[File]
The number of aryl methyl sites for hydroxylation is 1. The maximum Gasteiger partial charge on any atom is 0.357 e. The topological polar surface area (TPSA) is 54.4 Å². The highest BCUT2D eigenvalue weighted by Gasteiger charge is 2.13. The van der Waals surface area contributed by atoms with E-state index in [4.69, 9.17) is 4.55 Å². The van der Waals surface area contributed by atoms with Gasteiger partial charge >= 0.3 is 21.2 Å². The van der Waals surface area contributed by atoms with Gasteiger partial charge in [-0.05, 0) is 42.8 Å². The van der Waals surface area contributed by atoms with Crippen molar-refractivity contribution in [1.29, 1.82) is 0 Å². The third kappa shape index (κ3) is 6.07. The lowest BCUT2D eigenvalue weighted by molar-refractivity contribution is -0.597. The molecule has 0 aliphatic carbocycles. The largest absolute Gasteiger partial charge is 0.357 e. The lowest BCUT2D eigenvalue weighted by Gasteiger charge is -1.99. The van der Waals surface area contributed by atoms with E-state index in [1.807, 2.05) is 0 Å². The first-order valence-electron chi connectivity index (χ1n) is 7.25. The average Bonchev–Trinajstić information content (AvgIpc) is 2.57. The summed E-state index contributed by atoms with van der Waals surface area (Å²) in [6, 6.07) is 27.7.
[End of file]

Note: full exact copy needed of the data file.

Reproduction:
The number of aryl methyl sites for hydroxylation is 1. The maximum Gasteiger partial charge on any atom is 0.357 e. The topological polar surface area (TPSA) is 54.4 Å². The highest BCUT2D eigenvalue weighted by Gasteiger charge is 2.13. The van der Waals surface area contributed by atoms with E-state index in [4.69, 9.17) is 4.55 Å². The van der Waals surface area contributed by atoms with Gasteiger partial charge >= 0.3 is 21.2 Å². The van der Waals surface area contributed by atoms with Gasteiger partial charge in [-0.05, 0) is 42.8 Å². The van der Waals surface area contributed by atoms with Crippen molar-refractivity contribution in [1.29, 1.82) is 0 Å². The third kappa shape index (κ3) is 6.07. The lowest BCUT2D eigenvalue weighted by molar-refractivity contribution is -0.597. The molecule has 0 aliphatic carbocycles. The largest absolute Gasteiger partial charge is 0.357 e. The lowest BCUT2D eigenvalue weighted by Gasteiger charge is -1.99. The van der Waals surface area contributed by atoms with E-state index in [1.807, 2.05) is 0 Å². The first-order valence-electron chi connectivity index (χ1n) is 7.25. The average Bonchev–Trinajstić information content (AvgIpc) is 2.57. The summed E-state index contributed by atoms with van der Waals surface area (Å²) in [6, 6.07) is 27.7.